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Sleeping Difficulties in Infants

Adapted verbatim from:
Am Fam Physician. 2009Jul15;80(2):139-142.

Guidance for Parents

Newborns usually wake up every two to three hours. Each baby will have different sleep habits. Babies will sleep longer as they get older. Most babies sleep through the night by one year of age, but some babies start sleeping through the night by four to six months of age.

If your baby is not sleeping through the night by the end of the first year, you can try some things to help him or her sleep longer. Responding less often to your baby’s cries may help. For example, at first go to your baby within five minutes of crying, then wait for 10 minutes the next time, and then a little longer each time. After awhile, your baby will learn to calm down and go back to sleep.

Having your baby wake up at the same time each morning and go to sleep at the same time each night can help. Waking up your baby before expected middle-of-the-night awakening times also might help. For example, if your baby usually wakes up at 1:00 a.m., 4:00 a.m., and 7:00 a.m., wake him or her 15 minutes earlier each time. Your baby may eventually sleep through his or her predicted times.

More Info: Development of Normal Sleep Pattern

An important part of the childhood development process is gaining independence, and one way in which an infant works toward this goal is by sleeping through the night. Approximately 80 percent of children sleep through the night by six months of age, and 90 percent by one year of age. The definition of “sleeping through the night” is variable, because sleep schedules for each family and person are unique. Some children sleep through the night at an early age, but temporarily revert to nighttime awakenings. These awakenings are usual in the nine- to 18-month age group, when separation anxiety is common.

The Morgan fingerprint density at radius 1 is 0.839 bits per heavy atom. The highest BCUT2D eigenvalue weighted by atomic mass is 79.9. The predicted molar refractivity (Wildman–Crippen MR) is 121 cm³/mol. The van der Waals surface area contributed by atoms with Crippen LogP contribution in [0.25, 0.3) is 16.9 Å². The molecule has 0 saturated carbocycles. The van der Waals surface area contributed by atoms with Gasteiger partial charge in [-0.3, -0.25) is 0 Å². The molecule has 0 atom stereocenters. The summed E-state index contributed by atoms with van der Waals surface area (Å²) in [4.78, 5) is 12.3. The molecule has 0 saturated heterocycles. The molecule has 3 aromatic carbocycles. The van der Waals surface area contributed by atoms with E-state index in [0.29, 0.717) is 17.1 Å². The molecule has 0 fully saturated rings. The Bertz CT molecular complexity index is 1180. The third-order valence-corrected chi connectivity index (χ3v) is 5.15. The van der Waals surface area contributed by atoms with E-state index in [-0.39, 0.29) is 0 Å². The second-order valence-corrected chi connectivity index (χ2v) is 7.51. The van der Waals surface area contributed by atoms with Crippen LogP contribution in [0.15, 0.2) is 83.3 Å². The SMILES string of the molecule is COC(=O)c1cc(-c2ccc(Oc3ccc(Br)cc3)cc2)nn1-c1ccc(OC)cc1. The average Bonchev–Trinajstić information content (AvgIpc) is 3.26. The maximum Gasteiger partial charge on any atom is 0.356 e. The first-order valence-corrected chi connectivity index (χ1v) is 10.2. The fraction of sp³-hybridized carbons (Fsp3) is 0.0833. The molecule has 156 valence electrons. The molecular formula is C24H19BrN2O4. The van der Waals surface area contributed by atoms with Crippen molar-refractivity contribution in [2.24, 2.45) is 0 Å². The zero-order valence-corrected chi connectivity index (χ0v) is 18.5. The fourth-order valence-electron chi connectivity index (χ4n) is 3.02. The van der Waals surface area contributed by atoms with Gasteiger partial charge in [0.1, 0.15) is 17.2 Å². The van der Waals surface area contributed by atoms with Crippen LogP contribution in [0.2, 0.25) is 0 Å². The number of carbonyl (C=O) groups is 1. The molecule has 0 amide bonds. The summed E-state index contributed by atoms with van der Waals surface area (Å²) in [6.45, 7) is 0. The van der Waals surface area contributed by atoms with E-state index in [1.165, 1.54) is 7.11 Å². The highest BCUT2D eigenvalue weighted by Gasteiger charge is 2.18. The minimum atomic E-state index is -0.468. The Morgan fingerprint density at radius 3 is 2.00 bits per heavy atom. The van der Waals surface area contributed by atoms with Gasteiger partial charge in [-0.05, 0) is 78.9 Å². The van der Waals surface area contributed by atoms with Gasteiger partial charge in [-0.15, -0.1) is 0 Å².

American Academy of Sleep Medicine 2006 Recommended Methods for Prolonging Sleep in Infants (5 years and younger):

The Parental Guidance above is from on these recommendations. These recommendations were based on a review of 52 articles on sleep in children. There is insufficient evidence to favor one method of sleep intervention over another. There is also insufficient evidence to support a combination of methods as more favorable than one sleep intervention alone.

Unmodified extinction

Lay the infant down to sleep at a designated time and do not respond to any crying until morning

Graduated extinction

Gradually respond less frequently to the infant’s cries (e.g., initially respond within five minutes of crying, then space out the response to every 10 minutes, then longer)

Bedtime routines

Maintain the same sleep and wake schedule daily

Scheduled awakenings before expected awakening time

If the predicted awakening times for the infant are, for example, 1:00 a.m., 4:00 a.m., and 7:00 a.m., awaken the infant 15 minutes earlier than the predicted time; the infant will eventually sleep through the predicted times

Note: Some methods listed may not be feasible for some families; for example, a family that lives in a thin-walled apartment complex may have complaints from neighbors if they attempt to let their infant cry through the night. Parents can try a method that fits with their values, culture, and living arrangement.

Avoid Medications

Trial of Infant Response to Diphenhydramine (TIRED)
The TIRED study showed that diphenhydramine (Benadryl) was no more effective than placebo in reducing nighttime awakenings in infants. Medication should not be used to treat this normal developmental stage. Parents can be reassured that regardless of the method used, there is no difference in family functioning between children who have and do not have sleep issues.

Resources

Childhood Sleep Information from UM Pediatrics

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